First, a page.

First, it lets you compute the name of the property at request time. With the array notation, the value inside the brackets can itself be a variable; with dot notation the property name must be a literal value.

Second, the array notation lets you use values that are illegal as property names . This is of no use when accessing bean properties, but it is very useful when accessing collections (Section 16.7) or request headers (Section 16.8).

An Example

To illustrate the use of bean properties, consider the BeanProperties servlet of Listing 16.3. The servlet creates an EmployeeBean (Listing 16.4), stores it in the request object with an attribute named employee , and forwards the request to a JSP page.

The EmployeeBean class has name and company properties that refer to NameBean (Listing 16.5) and CompanyBean (Listing 16.6) objects, respectively. The NameBean class has firstName and lastName properties and the CompanyBean class has companyName and business properties. The JSP page (Listing 16.7) uses the following simple EL expressions to access the four attributes:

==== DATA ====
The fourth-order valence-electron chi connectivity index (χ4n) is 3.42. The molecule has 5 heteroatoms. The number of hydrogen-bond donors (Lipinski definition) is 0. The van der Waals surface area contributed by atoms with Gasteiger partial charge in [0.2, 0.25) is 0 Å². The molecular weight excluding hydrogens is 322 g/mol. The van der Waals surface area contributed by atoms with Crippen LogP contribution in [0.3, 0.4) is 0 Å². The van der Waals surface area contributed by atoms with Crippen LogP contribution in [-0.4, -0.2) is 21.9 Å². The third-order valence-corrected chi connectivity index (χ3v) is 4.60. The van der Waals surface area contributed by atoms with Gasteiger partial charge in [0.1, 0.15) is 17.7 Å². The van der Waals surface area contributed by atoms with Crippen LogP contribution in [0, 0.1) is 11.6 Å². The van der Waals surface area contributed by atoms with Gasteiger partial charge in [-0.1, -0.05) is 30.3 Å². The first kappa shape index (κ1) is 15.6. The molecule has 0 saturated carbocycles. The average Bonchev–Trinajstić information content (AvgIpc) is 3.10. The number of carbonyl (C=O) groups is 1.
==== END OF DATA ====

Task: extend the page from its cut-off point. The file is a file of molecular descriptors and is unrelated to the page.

${employee.name.firstName} ${employee.name.lastName} ${employee.company.companyName} ${employee.company.business} 

Figure 16-3 shows the results.

Listing 16.3 BeanProperties.java
 package coreservlets; /** Servlet that creates some beans whose properties will  *  be displayed with the JSP 2.0 expression language.  */ import java.io.*; import javax.servlet.*; import javax.servlet.http.*; public class BeanProperties extends HttpServlet {   public void doGet(HttpServletRequest request,                     HttpServletResponse response)       throws ServletException, IOException {  NameBean  name = new NameBean("Marty", "Hall");  CompanyBean  company =       new CompanyBean("coreservlets.com",                       "J2EE Training and Consulting");  EmployeeBean  employee = new EmployeeBean(name, company);     request.setAttribute("employee", employee);     RequestDispatcher dispatcher =       request.getRequestDispatcher("/el/bean-properties.jsp");     dispatcher.forward(request, response);   } } 
Listing 16.4 EmployeeBean.java